A combination of consumer demand and industry interest could create a wave of smart home technology and IoT disruption for home insurers in the near future.
According to an NTT Data report, 59% of surveyed home carriers say they’re making “strong progress” adding smart home technology to their coverage while 77% of those carriers are ramping up IoT initiatives.
“We know that there aren’t that many products already out there, so these are initiatives designed to get them into the game,” Normand Lepine, insurance data and analytics lead for NTT DATA said.
“We believe a lot of what’s going on right now is around strategy, potentially infrastructure. There are still a lot of challenges and they (carriers) know that. Until they really understand how this is going to be beneficial, they’re still going to go slowly.”
Though Lepine said there is evidence supporting real risk reduction coming from water damage, there’s less proof it can replace a service like ADT right now.
As insurers pursue answers on the digitation of the home, people are adopting these systems and pushing for their insurance to respond.
Lepine said he believes home speech-recognition hub technologies like Amazon’s Echo is the “gateway drug” to IoT in general.
“More importantly, we found there is a very large amount of consumers who are willing to invest in it, but that same group are not very loyal to carriers.” Lepine said.
The study, titled Disruption and Opportunity in the Insurance Industry
, classified 64% of responding insurance consumers as ‘seekers’, or people who would happily leave their provider for another one offering customization, lower prices and who have switched before.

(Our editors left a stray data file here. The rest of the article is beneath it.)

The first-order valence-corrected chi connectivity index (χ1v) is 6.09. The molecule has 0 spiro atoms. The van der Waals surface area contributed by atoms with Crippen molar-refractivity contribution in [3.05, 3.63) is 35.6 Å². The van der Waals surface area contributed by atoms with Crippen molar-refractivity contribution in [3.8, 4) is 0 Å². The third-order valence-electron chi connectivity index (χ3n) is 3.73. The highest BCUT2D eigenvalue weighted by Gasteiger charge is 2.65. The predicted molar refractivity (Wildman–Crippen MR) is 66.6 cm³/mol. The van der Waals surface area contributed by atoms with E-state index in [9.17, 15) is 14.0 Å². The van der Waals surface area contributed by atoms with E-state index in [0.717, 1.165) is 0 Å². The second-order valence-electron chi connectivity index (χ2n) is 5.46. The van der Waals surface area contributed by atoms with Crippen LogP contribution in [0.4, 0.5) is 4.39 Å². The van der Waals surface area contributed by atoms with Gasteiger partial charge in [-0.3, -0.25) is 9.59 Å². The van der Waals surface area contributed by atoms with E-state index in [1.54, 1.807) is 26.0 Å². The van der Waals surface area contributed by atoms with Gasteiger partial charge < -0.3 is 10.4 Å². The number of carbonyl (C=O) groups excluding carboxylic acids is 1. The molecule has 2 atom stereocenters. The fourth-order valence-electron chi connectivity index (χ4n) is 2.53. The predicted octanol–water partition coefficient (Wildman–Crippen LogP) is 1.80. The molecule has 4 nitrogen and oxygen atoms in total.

The ‘seekers’ group is largely unhappy with their policies, young, tech savvy and 22% of those “seekers” are ready to sign up for smart home programs offered by carriers, the report said.
Also unique to this group is their willingness to consider policies from a non-traditional insurance company like Apple, General Electric or Samsung.
Technology companies are generally believed by those polled to have a significant head start in a future smart home insurance market.
However, there are still hurdles that need overcoming before a large-scale integration turns home coverage into the internet of the insurance market.
Both privacy and liability, specifically involving security camera footage being shared with smart home security companies or insurance carriers, are a concern for the people polled by NTT Data.
While sharing thermostat data wasn’t an issue for most, a security camera feed might make consumers feel watched though they recognized the opportunity to mitigate liability risk for injuries on their property.
Lepine described this as a “love/hate relationship with security cameras.”
NTT Data said 60% of consumers, ‘seekers’ or not, were “very concerned about the security of information” on smart home devices.
“That’s a big stumbling block for consumer adoption,” Lepine said. “Most of these devices are fairly simple in terms of their processing capabilities and that’s also why they don’t have very good security.”
Lepine said he believes if the gateway home hub systems like Microsoft’s Cortana or Amazon’s Echo are combined with the security systems, it will provide more thorough protection.
NTT Data’s study included 1,006 consumer survey responses across age ranges.